What post-pandemic coverage looks like for healthcare providers

The word ‘soft’ doesn’t spring to mind when describing the current insurance market for Canada’s healthcare providers. But four years after the start of the COVID-19 pandemic, insurers are becoming more comfortable looking at, and writing, healthcare business.

“We’re having little problem placing coverage for best-in-class healthcare risks in general,” says Mona Krolak, a senior vice president and senior living practice leader at Hub. “So not just senior care, it’s been across the board.”

Beyond best-in-class risk, she describes a transition in which “we’re seeing more markets being curious about the [healthcare] class and looking at certain risks that they hadn’t considered in the last few years.”

A prime example is long-term care, from which insurers stepped away in 2020. She notes markets are now looking at all clients, with best-in-class business easier to place and even challenged accounts being considered. What’s more, the pandemic-era distinction between for-profit and not-for-profit care homes is fading now that more data are available.

“In terms of claims through the pandemic, no one was immune. We saw claims in both the not-for-profit, as well as the for-profit sectors,” Krolak says. “Going forward, markets are scrutinizing what organizations have done to mitigate risk, whether you’re for profit or not for profit.”

Key to those mitigation efforts is prioritization of infection controls, including having people on staff certified in Infection Prevention and Control (IPAC). She notes IPAC certification is now a Ministry of Health requirement. “We continue to see these types of mitigation practices as basic underwriting requirements that all markets have instated,” says Krolak.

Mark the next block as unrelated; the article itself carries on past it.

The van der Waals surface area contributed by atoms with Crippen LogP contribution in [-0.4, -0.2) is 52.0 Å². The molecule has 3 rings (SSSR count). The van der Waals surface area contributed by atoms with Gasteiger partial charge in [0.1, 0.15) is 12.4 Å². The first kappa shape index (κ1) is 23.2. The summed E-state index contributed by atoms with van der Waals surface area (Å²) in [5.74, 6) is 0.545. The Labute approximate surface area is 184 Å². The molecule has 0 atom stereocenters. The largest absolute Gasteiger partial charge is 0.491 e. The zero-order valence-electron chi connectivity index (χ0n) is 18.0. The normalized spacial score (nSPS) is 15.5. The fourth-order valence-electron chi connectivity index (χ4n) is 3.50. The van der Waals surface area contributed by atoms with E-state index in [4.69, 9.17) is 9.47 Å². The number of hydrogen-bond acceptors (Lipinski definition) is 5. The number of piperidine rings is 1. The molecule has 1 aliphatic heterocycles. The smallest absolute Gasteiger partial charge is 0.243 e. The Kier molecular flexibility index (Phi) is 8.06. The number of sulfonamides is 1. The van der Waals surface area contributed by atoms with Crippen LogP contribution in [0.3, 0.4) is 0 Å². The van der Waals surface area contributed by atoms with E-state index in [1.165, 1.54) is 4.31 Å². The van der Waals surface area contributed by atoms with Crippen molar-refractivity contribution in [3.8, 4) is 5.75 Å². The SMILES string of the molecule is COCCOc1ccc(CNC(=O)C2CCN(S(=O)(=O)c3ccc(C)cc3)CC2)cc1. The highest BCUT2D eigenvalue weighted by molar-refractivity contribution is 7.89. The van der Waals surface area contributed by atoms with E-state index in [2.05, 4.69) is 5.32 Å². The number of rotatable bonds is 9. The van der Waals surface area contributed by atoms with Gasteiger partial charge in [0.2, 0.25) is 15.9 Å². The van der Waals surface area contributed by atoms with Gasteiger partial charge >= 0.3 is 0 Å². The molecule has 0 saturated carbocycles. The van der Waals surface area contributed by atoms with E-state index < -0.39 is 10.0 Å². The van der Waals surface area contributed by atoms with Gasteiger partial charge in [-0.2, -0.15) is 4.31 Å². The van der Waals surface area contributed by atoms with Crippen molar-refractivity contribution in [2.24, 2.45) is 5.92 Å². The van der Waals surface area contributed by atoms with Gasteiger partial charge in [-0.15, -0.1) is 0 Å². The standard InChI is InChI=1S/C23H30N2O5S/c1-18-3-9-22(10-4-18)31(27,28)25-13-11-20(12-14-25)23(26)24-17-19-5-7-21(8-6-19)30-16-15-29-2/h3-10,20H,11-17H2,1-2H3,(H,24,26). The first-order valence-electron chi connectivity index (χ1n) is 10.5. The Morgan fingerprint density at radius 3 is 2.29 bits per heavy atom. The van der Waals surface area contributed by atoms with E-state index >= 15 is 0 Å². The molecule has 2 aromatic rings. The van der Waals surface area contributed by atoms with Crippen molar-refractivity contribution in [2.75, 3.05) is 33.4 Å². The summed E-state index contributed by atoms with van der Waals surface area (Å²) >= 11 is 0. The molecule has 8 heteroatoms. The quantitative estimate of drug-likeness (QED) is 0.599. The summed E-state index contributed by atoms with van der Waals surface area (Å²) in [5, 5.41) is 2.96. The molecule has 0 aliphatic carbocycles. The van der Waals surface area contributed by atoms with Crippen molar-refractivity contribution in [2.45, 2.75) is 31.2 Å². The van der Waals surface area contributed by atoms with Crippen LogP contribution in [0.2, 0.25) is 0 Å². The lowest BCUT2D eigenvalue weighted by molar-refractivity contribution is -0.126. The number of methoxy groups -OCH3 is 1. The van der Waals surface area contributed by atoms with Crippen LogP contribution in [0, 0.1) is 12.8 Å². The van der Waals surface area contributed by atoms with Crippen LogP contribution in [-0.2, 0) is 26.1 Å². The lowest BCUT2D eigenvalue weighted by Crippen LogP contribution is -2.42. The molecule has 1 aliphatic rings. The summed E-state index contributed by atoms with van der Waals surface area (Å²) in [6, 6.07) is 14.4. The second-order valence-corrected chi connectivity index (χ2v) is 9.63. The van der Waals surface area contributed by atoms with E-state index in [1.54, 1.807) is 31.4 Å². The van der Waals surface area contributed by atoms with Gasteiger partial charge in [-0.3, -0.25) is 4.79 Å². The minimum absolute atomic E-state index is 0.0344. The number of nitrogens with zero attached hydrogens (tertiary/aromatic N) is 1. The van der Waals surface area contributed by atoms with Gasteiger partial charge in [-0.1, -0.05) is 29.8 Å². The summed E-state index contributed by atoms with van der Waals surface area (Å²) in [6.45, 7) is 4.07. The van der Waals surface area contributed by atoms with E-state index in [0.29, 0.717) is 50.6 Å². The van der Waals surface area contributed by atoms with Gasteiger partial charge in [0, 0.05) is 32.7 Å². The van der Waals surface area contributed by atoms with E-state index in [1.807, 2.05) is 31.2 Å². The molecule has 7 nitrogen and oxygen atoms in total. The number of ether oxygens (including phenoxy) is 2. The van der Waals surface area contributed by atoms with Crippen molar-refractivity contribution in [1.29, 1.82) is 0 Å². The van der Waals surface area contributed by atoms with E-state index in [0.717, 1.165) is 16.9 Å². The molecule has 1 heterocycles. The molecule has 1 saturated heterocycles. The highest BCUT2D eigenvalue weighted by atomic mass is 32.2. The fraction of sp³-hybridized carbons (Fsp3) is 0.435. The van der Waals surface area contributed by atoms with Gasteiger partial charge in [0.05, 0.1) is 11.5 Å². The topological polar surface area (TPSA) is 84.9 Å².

Insurers writing in the healthcare space want to ensure a client’s risk management programs and protocols are being followed, and the brokerage is now more involved with management in this class of business.

“Insurers have significantly stepped up inspections of facilities and are offering more risk management [advice]. That’s part of their due diligence,” Krolak says. “If recommendations are made and organizations aren’t interested in investing the time and resources to better the risk, I believe that is a red flag for markets.”

Sometimes, making upgrades based on these due diligence processes is hard, especially if the changes aren’t in a client’s budget. “All of a sudden [they have to] spend the money and it can be a considerable amount. If it’s mechanical systems, sprinklers…the cost can be significant. For cash-strapped organizations, it’s sometimes difficult to spend that money where they don’t feel it’s necessary,” she says.

Krolak says clients are taking these recommendations seriously. They recognize that if they’re not implemented, they may have issues getting coverage.

For example, ventilation systems became a big issue for long-term-care homes during the pandemic. Insurers notice when owners and managers of older buildings continue making upgrades, even when pending redevelopment plans mean those structures will eventually be replaced.

“They continue to make improvements to those buildings where people are living,” Krolak says. “For example, older buildings that had quad rooms housing four people can only house two people now. This shrinks the number of available beds in long-term care. Redevelopment is [important] for the industry. Government recognizes this and is trying to get shovels in the ground for those homes that need to be redeveloped.”


This article is excerpted from one appearing in the April-May 2024 print edition of Canadian Underwriter. Feature image by iStock.com/sasirin pamai


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